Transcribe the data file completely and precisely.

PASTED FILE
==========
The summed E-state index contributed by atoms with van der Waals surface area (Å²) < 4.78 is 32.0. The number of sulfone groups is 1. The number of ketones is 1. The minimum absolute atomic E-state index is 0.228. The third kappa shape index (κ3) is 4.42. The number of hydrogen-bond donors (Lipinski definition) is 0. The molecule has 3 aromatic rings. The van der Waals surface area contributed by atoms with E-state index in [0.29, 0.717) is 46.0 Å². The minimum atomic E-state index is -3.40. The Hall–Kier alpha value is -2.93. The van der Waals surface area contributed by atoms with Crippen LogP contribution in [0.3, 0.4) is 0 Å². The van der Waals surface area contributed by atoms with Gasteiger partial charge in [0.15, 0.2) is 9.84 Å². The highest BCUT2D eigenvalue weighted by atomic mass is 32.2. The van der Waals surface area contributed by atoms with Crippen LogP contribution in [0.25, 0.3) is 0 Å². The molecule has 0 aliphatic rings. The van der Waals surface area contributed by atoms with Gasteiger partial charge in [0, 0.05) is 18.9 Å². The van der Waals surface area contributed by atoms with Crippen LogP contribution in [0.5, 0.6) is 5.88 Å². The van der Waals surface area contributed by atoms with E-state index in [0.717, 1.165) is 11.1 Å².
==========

The summed E-state index contributed by atoms with van der Waals surface area (Å²) < 4.78 is 32.0. The number of sulfone groups is 1. The number of ketones is 1. The minimum absolute atomic E-state index is 0.228. The third kappa shape index (κ3) is 4.42. The number of hydrogen-bond donors (Lipinski definition) is 0. The molecule has 3 aromatic rings. The van der Waals surface area contributed by atoms with E-state index in [0.29, 0.717) is 46.0 Å². The minimum atomic E-state index is -3.40. The Hall–Kier alpha value is -2.93. The van der Waals surface area contributed by atoms with Crippen LogP contribution in [0.3, 0.4) is 0 Å². The van der Waals surface area contributed by atoms with Gasteiger partial charge in [0.15, 0.2) is 9.84 Å². The highest BCUT2D eigenvalue weighted by atomic mass is 32.2. The van der Waals surface area contributed by atoms with Crippen LogP contribution in [0.25, 0.3) is 0 Å². The molecule has 0 aliphatic rings. The van der Waals surface area contributed by atoms with Gasteiger partial charge in [0, 0.05) is 18.9 Å². The van der Waals surface area contributed by atoms with Crippen LogP contribution in [0.5, 0.6) is 5.88 Å². The van der Waals surface area contributed by atoms with E-state index in [0.717, 1.165) is 11.1 Å².